Nanotechnology: Understanding Small Systems, Third Edition, 3rd Edition (Paperback) book cover

Nanotechnology

Understanding Small Systems, Third Edition, 3rd Edition

By Ben Rogers, Jesse Adams, Sumita Pennathur

CRC Press

427 pages | 182 B/W Illus.

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Description

An Accessible, Scientifically Rigorous Presentation That Helps Your Students Learn the Real Stuff

Winner of a CHOICE Outstanding Academic Book Award 2011

"… takes the revolutionary concepts and techniques that have traditionally been fodder for graduate study and makes them accessible for all. … outstanding introduction to the broad field of nanotechnology provides a solid foundation for further study. Highly recommended."

N.M. Fahrenkopf, University at Albany, CHOICE Magazine 2011

Give your students the thorough grounding they need in nanotechnology. A rigorous yet accessible treatment of one of the world’s fastest growing fields, Nanotechnology: Understanding Small Systems, Third Edition provides an accessible introduction without sacrificing rigorous scientific details. This approach makes the subject matter accessible to students from a variety of disciplines. Building on the foundation set by the first two bestselling editions, this third edition maintains the features that made previous editions popular with students and professors alike.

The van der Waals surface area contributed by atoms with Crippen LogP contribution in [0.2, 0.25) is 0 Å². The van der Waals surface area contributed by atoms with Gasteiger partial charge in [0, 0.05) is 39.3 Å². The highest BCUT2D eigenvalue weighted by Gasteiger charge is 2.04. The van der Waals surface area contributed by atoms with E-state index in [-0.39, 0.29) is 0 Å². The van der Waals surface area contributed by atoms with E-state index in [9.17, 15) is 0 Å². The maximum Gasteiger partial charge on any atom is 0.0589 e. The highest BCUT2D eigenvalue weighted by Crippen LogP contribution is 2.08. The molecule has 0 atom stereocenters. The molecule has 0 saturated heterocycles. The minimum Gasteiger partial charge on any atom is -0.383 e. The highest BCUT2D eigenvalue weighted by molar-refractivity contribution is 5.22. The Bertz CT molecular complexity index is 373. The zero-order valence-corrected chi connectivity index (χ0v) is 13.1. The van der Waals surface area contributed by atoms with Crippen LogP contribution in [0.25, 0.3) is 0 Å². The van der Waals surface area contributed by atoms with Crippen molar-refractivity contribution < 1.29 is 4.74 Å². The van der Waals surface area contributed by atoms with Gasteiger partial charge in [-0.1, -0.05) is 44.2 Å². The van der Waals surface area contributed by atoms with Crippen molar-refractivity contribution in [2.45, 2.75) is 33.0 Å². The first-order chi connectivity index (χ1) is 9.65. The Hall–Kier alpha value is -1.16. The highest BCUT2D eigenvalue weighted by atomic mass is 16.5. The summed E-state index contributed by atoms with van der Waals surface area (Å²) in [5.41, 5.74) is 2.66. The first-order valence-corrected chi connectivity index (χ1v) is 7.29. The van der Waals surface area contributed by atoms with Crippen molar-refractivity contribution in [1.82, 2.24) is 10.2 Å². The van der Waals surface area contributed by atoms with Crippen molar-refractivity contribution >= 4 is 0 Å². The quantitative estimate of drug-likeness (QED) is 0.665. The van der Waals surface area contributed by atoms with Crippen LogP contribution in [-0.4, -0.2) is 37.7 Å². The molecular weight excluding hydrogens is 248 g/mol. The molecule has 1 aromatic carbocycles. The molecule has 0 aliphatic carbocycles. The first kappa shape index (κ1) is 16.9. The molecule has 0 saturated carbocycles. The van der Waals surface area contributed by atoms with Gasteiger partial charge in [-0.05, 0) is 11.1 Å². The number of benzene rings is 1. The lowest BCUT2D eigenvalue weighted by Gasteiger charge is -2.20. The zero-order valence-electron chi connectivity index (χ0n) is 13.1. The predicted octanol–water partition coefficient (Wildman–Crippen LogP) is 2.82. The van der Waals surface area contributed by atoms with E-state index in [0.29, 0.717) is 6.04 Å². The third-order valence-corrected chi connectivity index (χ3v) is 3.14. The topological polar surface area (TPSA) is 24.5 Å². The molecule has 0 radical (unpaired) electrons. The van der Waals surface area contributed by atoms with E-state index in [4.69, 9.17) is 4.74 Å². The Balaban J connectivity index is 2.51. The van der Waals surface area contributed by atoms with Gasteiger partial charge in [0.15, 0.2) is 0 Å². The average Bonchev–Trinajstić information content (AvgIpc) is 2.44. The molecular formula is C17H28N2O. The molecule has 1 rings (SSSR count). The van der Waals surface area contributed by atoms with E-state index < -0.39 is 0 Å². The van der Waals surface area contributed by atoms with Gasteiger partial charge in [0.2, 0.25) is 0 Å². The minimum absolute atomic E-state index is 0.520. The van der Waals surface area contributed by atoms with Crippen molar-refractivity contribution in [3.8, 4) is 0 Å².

See What’s New in the Third Edition:

  • Updated coverage of the eight main facets of nanotechnology
  • Expanded treatment of health/environmental ramifications of nanomaterials
  • Comparison of macroscale systems to those at the nanoscale, showing how scale phenomena affects behavior
  • New chapter on nanomedicine
  • New problems, examples, and an exhaustive nanotech glossary

Filled with real-world examples and original illustrations, the presentation makes the material fun and engaging. The systems-based approach gives students the tools to create systems with unique functions and characteristics. Fitting neatly between popular science books and high-level treatises, the book works from the ground up to provide a gateway into an exciting and rapidly evolving area of science.

Reviews

"I use this book for undergrad freshmen and sophomore students. This book is useful to introduce the concept of nanotechnology to undergrad students in their very early stage of study."

—Eui-Hyeok Yang, Stevens Institute of Technology, Hoboken, New Jersey, USA

"The book is well-written with lots of examples and historic perspectives that certainly make reading more enjoyable and stimulating."

—Dr. Prabhu Arumugam, Louisiana Tech University, Ruston, USA